Background: Fetal alcohol spectrum disorders (FASDs) are conditions characterized by physical anomalies, neurodevelopmental abnormalities, and neurocognitive deficits, including intellectual, executive, and memory deficits. There are no specific biological treatments for FASDs, but rodent models have shown that prenatal or postnatal choline supplementation reduces cognitive and behavioral deficits. Potential mechanisms include phospholipid production for axonal growth and myelination, acetylcholine enhancement, and epigenetic effects. Objective: Our primary goal was to determine whether postnatal choline supplementation has the potential to improve neurocognitive functioning, particularly hippocampal-dependent memory, in children with FASDs. Design: The study was a double-blind, randomized, placebo-controlled pilot trial in children (aged 2.5–5 y at enrollment) with FASDs (n = 60) who received 500 mg choline or a placebo daily for 9 mo. Outcome measures were Mullen Scales of Early Learning (primary) and the elicited imitation (EI) memory paradigm (secondary). Results: The administration proved feasible, and choline was well tolerated. Participants received a dose on 88% of enrolled days. The only adverse event linked to choline was a fishy body odor. Choline supplementation improved the secondary outcome (EI) only after immediate recall performance was controlled for, and the outcome was moderated by age. The treatment effect on EI items recalled was significant in the younger participants (2.5- to ≤4.0-y-olds); the young choline group showed an increase of 12–14 percentage points greater than that of the young placebo group on delayed recall measures during treatment. However, there was a marginal baseline difference in delayed item recall between the young choline and placebo groups as well as a potential ceiling effect for item recall, both of which likely contributed to the observed treatment effect. We also observed a trend toward a negative effect of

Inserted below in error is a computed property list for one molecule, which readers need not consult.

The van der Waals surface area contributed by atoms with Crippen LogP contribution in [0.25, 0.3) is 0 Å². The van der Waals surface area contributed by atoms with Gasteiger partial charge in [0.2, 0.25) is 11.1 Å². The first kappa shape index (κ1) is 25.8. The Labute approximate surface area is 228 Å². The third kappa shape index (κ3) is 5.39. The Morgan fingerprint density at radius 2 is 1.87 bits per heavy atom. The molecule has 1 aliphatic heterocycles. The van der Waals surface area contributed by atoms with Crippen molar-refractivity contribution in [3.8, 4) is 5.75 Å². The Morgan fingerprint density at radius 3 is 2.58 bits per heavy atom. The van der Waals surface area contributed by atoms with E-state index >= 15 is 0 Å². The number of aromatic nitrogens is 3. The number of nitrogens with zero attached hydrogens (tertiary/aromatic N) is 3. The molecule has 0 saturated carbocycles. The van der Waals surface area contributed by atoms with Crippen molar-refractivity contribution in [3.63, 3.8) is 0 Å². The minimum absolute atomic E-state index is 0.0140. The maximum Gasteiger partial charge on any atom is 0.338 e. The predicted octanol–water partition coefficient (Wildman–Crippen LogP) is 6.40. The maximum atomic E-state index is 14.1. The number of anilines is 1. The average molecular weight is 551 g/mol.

18. Protein Kinases and Addiction

    PubMed Central

    Lee, Anna M.; Messing, Robert O.

    2011-01-01